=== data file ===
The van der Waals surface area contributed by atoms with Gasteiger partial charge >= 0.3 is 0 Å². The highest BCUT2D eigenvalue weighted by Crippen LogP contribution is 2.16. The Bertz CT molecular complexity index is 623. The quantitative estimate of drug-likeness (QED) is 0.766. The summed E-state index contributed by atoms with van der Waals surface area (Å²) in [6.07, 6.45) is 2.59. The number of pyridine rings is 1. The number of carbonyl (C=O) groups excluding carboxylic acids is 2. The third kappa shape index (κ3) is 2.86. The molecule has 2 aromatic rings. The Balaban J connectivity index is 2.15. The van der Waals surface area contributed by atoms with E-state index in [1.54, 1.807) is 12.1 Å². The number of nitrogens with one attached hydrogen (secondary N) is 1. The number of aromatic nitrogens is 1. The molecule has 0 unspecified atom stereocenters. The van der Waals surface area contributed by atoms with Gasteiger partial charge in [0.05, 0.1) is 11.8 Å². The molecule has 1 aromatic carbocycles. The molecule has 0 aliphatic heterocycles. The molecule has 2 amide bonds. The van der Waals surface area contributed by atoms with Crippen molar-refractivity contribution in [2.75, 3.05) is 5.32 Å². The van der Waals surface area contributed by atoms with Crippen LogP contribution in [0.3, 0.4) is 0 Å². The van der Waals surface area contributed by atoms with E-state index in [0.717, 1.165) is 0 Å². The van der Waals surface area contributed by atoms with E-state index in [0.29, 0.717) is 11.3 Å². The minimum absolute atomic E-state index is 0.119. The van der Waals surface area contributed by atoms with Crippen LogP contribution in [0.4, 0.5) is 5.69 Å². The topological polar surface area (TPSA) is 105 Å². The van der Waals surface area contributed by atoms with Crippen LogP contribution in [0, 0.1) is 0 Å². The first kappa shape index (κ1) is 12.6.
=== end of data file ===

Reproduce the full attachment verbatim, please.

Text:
The van der Waals surface area contributed by atoms with Gasteiger partial charge >= 0.3 is 0 Å². The highest BCUT2D eigenvalue weighted by Crippen LogP contribution is 2.16. The Bertz CT molecular complexity index is 623. The quantitative estimate of drug-likeness (QED) is 0.766. The summed E-state index contributed by atoms with van der Waals surface area (Å²) in [6.07, 6.45) is 2.59. The number of pyridine rings is 1. The number of carbonyl (C=O) groups excluding carboxylic acids is 2. The third kappa shape index (κ3) is 2.86. The molecule has 2 aromatic rings. The Balaban J connectivity index is 2.15. The van der Waals surface area contributed by atoms with E-state index in [1.54, 1.807) is 12.1 Å². The number of nitrogens with one attached hydrogen (secondary N) is 1. The number of aromatic nitrogens is 1. The molecule has 0 unspecified atom stereocenters. The van der Waals surface area contributed by atoms with Gasteiger partial charge in [0.05, 0.1) is 11.8 Å². The molecule has 1 aromatic carbocycles. The molecule has 0 aliphatic heterocycles. The molecule has 2 amide bonds. The van der Waals surface area contributed by atoms with Crippen molar-refractivity contribution in [2.75, 3.05) is 5.32 Å². The van der Waals surface area contributed by atoms with Crippen LogP contribution in [0.3, 0.4) is 0 Å². The van der Waals surface area contributed by atoms with E-state index in [0.717, 1.165) is 0 Å². The van der Waals surface area contributed by atoms with E-state index in [0.29, 0.717) is 11.3 Å². The minimum absolute atomic E-state index is 0.119. The van der Waals surface area contributed by atoms with Crippen LogP contribution in [0.4, 0.5) is 5.69 Å². The topological polar surface area (TPSA) is 105 Å². The van der Waals surface area contributed by atoms with Crippen LogP contribution in [0, 0.1) is 0 Å². The first kappa shape index (κ1) is 12.6.